$4a^2+b^2=2c^2$ where $a$, $b$ and $c$ are positive integers. I have to find all primitive triplets such that $c \le N$. $N$ can be as high as $10^7$. Can we get a tree like solutions like that of pythagorean triplets, which efficiently generate only the primitive solutions?

If $(p,q,r)$ is a primitive solution, then $(p,3q+4r,2q+3r)$ is also a primitive solution.

EDIT: In this case the whole square triplet form arithmetic progression. What if this is not the case? For example how to solve $a^2+3b^2=c^2$?

  • $\begingroup$ For $a^2+3b^2=c^2$, Euler's $6n+1$ Theorem (mathworld.wolfram.com/Eulers6nPlus1Theorem.html) should help. $\endgroup$ – Adam Bailey Jan 23 '18 at 11:38
  • $\begingroup$ It looks like all prime factors of $a$ must be of the form $12k+1$ or $12k-1$. And $c$ can be expressed as $x^2+xy+y^2$ where $(x,y)=1$. But it doesn't help much to find the solutions. $\endgroup$ – Asif Jan 23 '18 at 12:46

This answer addresses the question as originally posted, relating to the equation $4a^2+b^2=2c^2$ only.

Putting $d=2a$ we have $d^2+b^2=2c^2$, implying that $b^2,c^2,d^2$ are in arithmetic progression.

Formulae for generating sets of three squares in arithmetic progression with no common divisor (due to Leonardo of Pisa (Fibonacci)) may be found here. The formulae are in terms of parameters $m,n$ which must be coprime yielding two cases: a) one even, one odd; b) both odd.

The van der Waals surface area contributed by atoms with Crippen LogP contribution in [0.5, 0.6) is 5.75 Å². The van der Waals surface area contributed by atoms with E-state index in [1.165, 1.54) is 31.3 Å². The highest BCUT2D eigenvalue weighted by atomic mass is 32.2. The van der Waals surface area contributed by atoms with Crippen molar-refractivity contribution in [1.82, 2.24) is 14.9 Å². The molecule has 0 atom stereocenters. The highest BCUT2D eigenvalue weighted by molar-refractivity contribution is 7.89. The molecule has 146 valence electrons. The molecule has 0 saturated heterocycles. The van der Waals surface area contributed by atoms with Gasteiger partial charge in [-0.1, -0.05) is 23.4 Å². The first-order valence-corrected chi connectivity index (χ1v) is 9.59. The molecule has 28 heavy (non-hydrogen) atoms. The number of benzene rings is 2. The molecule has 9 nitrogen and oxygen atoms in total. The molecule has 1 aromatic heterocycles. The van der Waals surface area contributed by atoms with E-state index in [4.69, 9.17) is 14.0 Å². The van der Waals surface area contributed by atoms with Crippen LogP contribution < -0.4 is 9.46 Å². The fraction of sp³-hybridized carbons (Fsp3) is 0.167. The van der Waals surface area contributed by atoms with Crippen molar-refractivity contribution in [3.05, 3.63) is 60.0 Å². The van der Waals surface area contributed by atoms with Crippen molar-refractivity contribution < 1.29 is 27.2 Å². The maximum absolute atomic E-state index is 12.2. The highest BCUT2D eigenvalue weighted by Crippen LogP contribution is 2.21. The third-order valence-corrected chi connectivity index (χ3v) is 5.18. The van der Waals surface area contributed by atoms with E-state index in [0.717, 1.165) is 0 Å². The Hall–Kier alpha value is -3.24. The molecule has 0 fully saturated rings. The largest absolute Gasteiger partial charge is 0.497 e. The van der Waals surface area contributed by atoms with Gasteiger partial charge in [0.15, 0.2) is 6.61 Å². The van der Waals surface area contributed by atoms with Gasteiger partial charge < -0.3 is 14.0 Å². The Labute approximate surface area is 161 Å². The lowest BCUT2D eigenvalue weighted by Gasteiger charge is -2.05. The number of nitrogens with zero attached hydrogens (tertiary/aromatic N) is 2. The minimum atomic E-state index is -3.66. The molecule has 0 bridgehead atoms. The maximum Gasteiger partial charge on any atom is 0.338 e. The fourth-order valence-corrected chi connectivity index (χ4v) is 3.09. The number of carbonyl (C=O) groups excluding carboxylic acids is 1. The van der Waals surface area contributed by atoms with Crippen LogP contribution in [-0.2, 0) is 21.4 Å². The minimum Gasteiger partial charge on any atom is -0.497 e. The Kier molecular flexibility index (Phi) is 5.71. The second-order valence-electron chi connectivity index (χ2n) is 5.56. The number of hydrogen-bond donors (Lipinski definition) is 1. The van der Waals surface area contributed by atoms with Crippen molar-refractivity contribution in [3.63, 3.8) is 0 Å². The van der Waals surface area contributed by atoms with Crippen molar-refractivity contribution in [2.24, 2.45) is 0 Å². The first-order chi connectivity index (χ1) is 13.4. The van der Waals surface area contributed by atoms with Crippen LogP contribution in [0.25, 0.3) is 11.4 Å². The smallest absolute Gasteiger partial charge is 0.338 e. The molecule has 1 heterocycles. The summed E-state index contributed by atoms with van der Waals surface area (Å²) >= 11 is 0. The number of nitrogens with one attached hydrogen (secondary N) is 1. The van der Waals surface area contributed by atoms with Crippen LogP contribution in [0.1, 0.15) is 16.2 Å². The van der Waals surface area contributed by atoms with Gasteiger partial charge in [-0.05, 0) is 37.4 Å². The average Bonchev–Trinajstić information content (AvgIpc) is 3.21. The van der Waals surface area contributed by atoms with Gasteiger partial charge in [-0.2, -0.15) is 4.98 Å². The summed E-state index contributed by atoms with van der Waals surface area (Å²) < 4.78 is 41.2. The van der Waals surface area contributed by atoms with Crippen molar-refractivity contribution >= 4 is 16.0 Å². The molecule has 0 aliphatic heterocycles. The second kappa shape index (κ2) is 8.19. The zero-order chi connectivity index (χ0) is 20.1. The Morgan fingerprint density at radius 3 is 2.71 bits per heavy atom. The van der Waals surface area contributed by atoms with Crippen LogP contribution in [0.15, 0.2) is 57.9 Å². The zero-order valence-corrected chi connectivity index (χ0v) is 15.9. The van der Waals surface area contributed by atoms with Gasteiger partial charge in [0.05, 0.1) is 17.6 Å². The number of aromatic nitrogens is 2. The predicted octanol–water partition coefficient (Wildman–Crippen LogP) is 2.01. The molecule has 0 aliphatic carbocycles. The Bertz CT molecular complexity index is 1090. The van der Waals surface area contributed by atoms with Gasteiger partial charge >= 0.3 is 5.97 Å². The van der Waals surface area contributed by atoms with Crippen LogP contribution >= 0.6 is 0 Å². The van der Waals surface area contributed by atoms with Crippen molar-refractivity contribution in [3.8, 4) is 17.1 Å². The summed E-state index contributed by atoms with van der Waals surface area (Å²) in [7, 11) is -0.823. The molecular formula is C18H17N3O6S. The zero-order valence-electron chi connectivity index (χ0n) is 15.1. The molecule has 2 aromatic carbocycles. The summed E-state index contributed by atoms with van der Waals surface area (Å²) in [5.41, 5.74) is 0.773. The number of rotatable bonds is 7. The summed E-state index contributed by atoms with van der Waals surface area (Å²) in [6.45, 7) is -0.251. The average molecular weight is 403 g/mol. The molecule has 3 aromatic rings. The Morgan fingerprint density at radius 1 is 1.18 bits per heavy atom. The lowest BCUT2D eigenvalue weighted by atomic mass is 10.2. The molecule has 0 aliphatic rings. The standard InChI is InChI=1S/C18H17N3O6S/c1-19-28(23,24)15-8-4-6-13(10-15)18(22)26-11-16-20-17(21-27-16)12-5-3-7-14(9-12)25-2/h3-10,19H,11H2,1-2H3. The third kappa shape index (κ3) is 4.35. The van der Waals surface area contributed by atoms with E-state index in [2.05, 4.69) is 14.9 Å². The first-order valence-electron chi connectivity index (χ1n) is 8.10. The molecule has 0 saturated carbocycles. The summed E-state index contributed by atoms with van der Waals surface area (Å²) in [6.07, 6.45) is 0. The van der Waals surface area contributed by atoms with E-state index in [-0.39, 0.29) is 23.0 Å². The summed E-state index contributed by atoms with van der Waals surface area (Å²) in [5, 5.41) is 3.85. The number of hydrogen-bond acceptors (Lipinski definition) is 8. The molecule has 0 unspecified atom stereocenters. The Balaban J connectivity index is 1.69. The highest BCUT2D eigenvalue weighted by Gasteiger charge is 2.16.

For case (a) the formulae are: $m^2+2mn-n^2, m^2+n^2, n^2+2mn-m^2$. This yields odd values so would produce a non-integer value for $a = d/2$.

For case (b) the above formulae yield even values so they must be divided by $2$ to yield coprime values. For our purposes, however, we do not need $b,c,d$ to be coprime; the requirement is for $a,b,c$ to be coprime. So the formulae we require are:




Note that $a$ must be odd since $m^2+2mn-n^2\equiv1+2-1 \equiv 2$ mod $4$.

For some values of $m,n$, these formulae will yield a negative value for $a$ or $b$. To ensure positive values therefore the complete solution is:


$$b=\lvert n^2+2mn-m^2\rvert$$


  • $\begingroup$ Thanks @Adam Bailey. I can generate all solutions efficiently. We have to remove $n < m$ condition to get all the solutions. Otherwise we have to count carefully to include those extra solutions. For example, $(7,2,10)$ is a valid solution which is generated by $(m,n)=(2,1)$. $\endgroup$ – Asif Jan 23 '18 at 4:02
  • $\begingroup$ Edited to address negative values. For $(7,2,10)$ we have $(m,n)=(3,1)$. $\endgroup$ – Adam Bailey Jan 23 '18 at 9:26

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